The Staffordshire Hoard
Please note, this exhibition will be closed between 1 July – 4 July while we make exciting changes to the displays.
The Staffordshire Hoard is the largest collection of Anglo-Saxon gold and silver metalwork ever found, comprising over 4,000 items. Archaeologists believe the Hoard was buried during the 7th Century (600-699AD), at a time when the region was part of the Kingdom of Mercia.
The Hoard was jointly acquired by the Stoke-on-Trent City Council and Birmingham City Council after it was discovered by a metal detectorist in 2009, near Lichfield, Staffordshire. The discovery is still transforming our knowledge of the Anglo-Saxon era.
Most gold objects found from the Anglo-Saxon era are pieces of jewellery such as brooches or pendants. The Staffordshire Hoard is unique in that it is almost entirely made up of war gear, especially sword fittings. Over 1,000 pieces are from a single, ornate helmet. It is the grandest example to have been found from the period and would have been fit for a king. An 18-month research project produced two reproductions of the helmet. You can see one on display next the Hoard at the museum.
Anglo-Saxon metalworkers were very skilled, and the Hoard represents the pinnacle of their work. The quality is even more striking when we consider that the items were crafted without the aids of modern jewellers: power tools, magnification, and bright, artificial lights.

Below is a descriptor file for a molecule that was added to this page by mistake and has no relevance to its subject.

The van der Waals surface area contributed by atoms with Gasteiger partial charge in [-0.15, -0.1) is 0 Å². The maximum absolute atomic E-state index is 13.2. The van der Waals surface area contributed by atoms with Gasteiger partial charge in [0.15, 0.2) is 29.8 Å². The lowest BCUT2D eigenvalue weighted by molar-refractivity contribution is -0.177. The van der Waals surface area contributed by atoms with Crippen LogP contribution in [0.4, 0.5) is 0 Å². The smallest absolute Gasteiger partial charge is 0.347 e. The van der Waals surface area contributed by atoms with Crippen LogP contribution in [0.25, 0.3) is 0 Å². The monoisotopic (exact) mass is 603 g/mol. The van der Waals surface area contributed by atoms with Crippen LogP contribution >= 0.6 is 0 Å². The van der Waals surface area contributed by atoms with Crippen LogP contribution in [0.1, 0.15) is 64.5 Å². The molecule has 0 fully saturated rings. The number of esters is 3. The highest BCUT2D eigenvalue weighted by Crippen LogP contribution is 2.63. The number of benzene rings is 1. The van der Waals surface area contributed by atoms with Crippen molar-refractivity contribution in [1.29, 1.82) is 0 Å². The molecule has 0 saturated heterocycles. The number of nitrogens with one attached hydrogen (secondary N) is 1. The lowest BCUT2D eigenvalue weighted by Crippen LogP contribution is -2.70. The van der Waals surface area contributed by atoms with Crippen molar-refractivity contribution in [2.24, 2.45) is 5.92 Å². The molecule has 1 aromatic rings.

Although most of the hoard pieces were parts of weapons and armour, they are still highly decorative. Many pieces feature elaborate designs made from filigree (twisted wire) and garnet inlays. The quality of the Hoard means it was probably associated with leading figures from Anglo-Saxon aristocracy or royalty.
No one can be sure why the Staffordshire Hoard was buried. Many of the pieces are bent or warped. It looks like they were forcefully pulled to strip them away from the objects they were attached to. One theory is that the Hoard is a collection of trophies from one or more battles, buried for safe-keeping or as an offering to pagan gods.
Alternatively, stripping away fittings from swords, shields and helmets may have been a ritual way of stripping away the identity of the previous owner. The war gear was re-purposed and redecorated by the victor, and the old gold fittings buried as a gift to the gods. Such an event is documented in the famous Saxon peom, Beowulf:
One warrior stripped the other, looted Ongentheow’s iron mail-coat, his hard sword-hilt, his helmet too, and carried graith to King Hygelac; he accepted the prize, promised fairly that reward would come, and kept his word. They let the ground keep that ancestral treasure, gold under gravel, gone to earth, as useless to men now as it ever was.
You can currently seeing objects from Hoard on display in our gallery, Anglo-Saxon Kingdom of Mercia, located on the ground floor of the museum. The display features a raised wooden-floored mead hall, with columns and banners adorned with Anglo-Saxon artwork– representing ancient designs on the Hoard artefacts – along with a replica fire pit and king’s chair.
You can also find the Staffordshire Hoard on display at Birmingham Museum & Art Gallery.
You can find out more about the Staffordshire Hoard through the links below: